AFL-CIO’s Tefere Gebre will keynote ‘The Best is Yet to Come’ conference
By SARAH LASLETT
Special to The Stand
SEATTLE (Feb. 4, 2019) — With increased public funding, the Washington State Labor Education and Research Center at South Seattle College is gearing up to offer more education and research services to unions and workers across the state.
Meet the new staff and join us for our Grand Re-opening Celebration & Conference, “The Best is Yet to Come: The Future of Jobs and Organizing,” on Feb. 22-23 at the South Seattle College Georgetown Campus, 6737 Corson Ave. South. Registration is on a sliding scale from $10-50. For more information, click here. (The deadline to pre-register is Feb. 15.)
Who’s at the Labor Center?
Director – Adair Dammann
Labor Educators – Amy Yi and Dan O’Donnell
Labor Policy Researcher – David West
Program Coordinator – Anita Scheer
With the erosion of workers’ and civil rights, and wealth inequity reach dizzying heights, our social and economic justice labor movement needs activists and leaders engaged in collaborative, creative and strategic thinking.
What will it take for us, unions and community organizations together, to not just “resist” but to thrive? What will it take to win? Here at the Labor Center, we believe that THE BEST IS YET TO COME, for our labor education and research mission, and for the constituencies we serve.
This Feb. 22-23 conference offers timely panels and workshops on some of the most pressing issues of the moment. Here are some highlights:
● Keynote Address by Tefere Gebre, AFL-CIO Executive Vice President on Attacks on Democracy
● Plenaries on Challenges to Solidarity in the Workplace and The Future of Organizing
● Industry panels on jobs and organizing in logistics, aerospace, technology, and education;
● Issue panels on workforce development and apprenticeship, occupational safety, sanctuary unions, and labor policy initiatives;
● Workshops on race and labor, beating apathy, and more!
This conference will feature an exciting line-up of presenters including:
● Phyllis Campano, President, Seattle Education Association
● Jesse Cote, Director of Organizing, International Association of Machinists District 751
● Bill Fletcher, Jr., labor intellectual and international activist
● Eunice How, Organizer, UNITE HERE 8
● Abdi Rahman Muse, Executive Director, Awood Center
● Phil Neel, UW Dep’t. of Geography
● April Sims, Secretary-Treasurer, Washington State Labor Council, AFL-CIO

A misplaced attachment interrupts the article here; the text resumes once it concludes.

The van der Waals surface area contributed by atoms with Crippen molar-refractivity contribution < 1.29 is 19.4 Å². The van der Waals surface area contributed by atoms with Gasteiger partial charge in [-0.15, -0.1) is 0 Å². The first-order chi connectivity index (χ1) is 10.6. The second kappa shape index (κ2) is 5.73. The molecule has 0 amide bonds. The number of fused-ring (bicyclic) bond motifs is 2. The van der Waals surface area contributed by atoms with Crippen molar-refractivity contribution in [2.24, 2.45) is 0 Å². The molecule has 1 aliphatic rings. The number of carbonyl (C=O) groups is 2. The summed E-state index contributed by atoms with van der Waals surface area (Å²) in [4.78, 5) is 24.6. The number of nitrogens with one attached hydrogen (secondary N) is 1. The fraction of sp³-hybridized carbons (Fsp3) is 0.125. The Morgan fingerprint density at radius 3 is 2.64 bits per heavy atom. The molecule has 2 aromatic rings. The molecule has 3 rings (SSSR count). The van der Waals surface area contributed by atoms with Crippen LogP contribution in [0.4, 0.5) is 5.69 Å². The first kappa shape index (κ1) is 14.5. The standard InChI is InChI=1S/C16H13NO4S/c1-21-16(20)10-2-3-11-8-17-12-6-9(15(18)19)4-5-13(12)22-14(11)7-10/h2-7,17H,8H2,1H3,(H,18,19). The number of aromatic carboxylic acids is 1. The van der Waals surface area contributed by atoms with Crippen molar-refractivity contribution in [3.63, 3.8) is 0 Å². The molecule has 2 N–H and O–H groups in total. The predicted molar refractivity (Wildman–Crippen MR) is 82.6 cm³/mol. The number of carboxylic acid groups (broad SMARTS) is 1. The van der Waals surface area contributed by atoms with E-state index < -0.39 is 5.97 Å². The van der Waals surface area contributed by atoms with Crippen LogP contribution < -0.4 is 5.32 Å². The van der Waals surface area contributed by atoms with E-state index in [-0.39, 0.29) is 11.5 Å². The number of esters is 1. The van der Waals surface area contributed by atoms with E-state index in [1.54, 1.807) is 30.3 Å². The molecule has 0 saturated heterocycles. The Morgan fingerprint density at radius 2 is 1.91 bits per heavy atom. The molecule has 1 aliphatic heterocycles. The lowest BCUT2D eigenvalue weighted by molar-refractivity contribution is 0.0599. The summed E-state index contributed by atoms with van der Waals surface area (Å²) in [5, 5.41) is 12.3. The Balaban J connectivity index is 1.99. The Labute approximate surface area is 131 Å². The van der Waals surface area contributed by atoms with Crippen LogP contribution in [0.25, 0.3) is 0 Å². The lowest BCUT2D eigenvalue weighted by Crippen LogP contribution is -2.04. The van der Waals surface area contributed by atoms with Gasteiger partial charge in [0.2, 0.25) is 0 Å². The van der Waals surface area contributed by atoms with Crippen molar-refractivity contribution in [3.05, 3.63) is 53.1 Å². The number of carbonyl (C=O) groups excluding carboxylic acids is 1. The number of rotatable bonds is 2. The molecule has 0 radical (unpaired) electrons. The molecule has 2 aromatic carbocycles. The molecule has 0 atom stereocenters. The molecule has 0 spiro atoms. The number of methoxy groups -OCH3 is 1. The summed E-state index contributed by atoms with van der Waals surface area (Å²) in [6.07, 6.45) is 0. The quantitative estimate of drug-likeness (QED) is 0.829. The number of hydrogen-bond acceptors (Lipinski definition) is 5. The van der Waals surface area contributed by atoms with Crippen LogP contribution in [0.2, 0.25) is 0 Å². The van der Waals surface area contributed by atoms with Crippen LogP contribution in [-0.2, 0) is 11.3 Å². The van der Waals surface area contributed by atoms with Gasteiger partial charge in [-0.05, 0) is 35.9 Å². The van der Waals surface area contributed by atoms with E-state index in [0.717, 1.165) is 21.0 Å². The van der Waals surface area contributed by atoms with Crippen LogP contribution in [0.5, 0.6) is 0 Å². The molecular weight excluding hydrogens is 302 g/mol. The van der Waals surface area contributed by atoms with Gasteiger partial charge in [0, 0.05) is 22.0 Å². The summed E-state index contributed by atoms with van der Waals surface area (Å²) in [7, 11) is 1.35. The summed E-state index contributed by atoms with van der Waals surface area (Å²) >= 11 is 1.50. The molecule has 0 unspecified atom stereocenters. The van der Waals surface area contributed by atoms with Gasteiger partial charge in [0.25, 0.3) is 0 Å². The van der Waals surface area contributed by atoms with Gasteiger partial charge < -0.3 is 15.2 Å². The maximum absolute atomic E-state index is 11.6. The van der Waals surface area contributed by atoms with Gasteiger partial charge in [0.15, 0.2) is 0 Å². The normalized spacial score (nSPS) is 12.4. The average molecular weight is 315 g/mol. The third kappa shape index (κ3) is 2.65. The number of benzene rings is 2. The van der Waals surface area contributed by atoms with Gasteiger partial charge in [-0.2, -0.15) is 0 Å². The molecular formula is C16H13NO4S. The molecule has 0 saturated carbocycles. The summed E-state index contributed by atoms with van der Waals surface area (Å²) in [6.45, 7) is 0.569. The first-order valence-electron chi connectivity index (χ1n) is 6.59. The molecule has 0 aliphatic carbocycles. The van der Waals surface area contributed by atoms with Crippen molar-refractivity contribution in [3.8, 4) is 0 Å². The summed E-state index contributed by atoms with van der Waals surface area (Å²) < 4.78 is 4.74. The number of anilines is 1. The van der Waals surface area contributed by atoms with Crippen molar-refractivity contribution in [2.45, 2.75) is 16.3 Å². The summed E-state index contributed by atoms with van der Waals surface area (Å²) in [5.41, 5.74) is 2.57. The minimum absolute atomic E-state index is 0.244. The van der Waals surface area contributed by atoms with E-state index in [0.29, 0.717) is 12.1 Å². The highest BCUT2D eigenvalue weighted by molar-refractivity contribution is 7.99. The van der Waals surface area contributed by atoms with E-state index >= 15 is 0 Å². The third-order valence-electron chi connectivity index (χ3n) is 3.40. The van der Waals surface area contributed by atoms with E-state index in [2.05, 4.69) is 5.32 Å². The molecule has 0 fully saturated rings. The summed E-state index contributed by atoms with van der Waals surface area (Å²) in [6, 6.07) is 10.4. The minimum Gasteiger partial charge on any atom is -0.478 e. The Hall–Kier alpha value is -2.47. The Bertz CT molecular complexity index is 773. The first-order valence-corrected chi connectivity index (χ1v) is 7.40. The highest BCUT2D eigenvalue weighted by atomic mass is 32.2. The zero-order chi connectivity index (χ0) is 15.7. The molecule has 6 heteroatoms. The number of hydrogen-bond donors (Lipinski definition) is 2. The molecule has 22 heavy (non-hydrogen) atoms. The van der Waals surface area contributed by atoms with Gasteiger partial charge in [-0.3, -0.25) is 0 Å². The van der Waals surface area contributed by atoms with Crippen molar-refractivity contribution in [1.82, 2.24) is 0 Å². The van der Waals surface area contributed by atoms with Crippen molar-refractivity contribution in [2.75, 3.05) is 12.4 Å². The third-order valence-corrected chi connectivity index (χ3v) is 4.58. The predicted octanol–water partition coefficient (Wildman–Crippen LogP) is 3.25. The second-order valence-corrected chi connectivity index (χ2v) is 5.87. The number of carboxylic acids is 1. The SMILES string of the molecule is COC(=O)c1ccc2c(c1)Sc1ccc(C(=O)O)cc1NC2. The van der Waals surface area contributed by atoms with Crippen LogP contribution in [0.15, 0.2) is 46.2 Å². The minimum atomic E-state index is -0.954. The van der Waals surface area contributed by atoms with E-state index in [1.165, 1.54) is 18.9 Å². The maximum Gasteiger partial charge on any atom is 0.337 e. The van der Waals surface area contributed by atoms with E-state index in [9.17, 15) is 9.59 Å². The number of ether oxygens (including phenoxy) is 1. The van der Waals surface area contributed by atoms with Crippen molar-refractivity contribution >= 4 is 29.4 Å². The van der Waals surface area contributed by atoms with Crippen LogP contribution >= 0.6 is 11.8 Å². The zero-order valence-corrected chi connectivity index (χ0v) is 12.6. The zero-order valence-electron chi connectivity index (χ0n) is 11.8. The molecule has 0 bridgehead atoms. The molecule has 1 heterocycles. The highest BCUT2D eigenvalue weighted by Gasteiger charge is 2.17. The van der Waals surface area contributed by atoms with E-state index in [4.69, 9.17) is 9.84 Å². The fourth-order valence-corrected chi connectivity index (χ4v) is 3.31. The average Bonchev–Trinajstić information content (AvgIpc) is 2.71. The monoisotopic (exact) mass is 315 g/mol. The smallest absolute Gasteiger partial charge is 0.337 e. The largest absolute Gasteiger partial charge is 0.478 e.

● Nancy Simcox, UW Dep’t of Environmental and Occupational Health Sciences
● Leonard Smith, Director of Organizing and Strategic Campaigns, International Brotherhood of Teamsters Local 117
● Karen Strickland, President, Washington State, American Federation of Teachers
● Shaunie Wheeler, President, Washington Young and Emerging Labor Leaders
Additional presenters will attend from:
- 350 Seattle, calling out Amazon’s environmental impact
- Game Workers Unite!
- Chicago Teacher’s Union, recent charter school strike victory
- Ingersoll Gender Center
Minneapolis’ Awood Center is mobilizing East African workers in Amazon’s warehouses. They are calling for Amazon to be accountable to their employees and the communities that workforce comes from, and forcing the retail behemoth to negotiate. Innovative Amazon organizing is also happening here in Washington.
UNITE HERE is pushing for better standards in the hospitality industry with their “One Job Should be Enough” campaign. They are also movement leaders in developing enforceable sanctuary language to protect immigrant workers.
Teachers and para-educators are going on strike here in Washington and across the country – go Red for Ed!
The UW Alliance is pushing for affordable housing and transportation for workers at the cutting edge of Bargaining for the Common Good.
This is just a taste of the challenges and successes the Labor Center’s conference will highlight. Join us!
Sarah Laslett is the former Director of the Washington State Labor Education and Research Center at South Seattle and was a Career Instructor for the Oregon Labor Education & Research Center.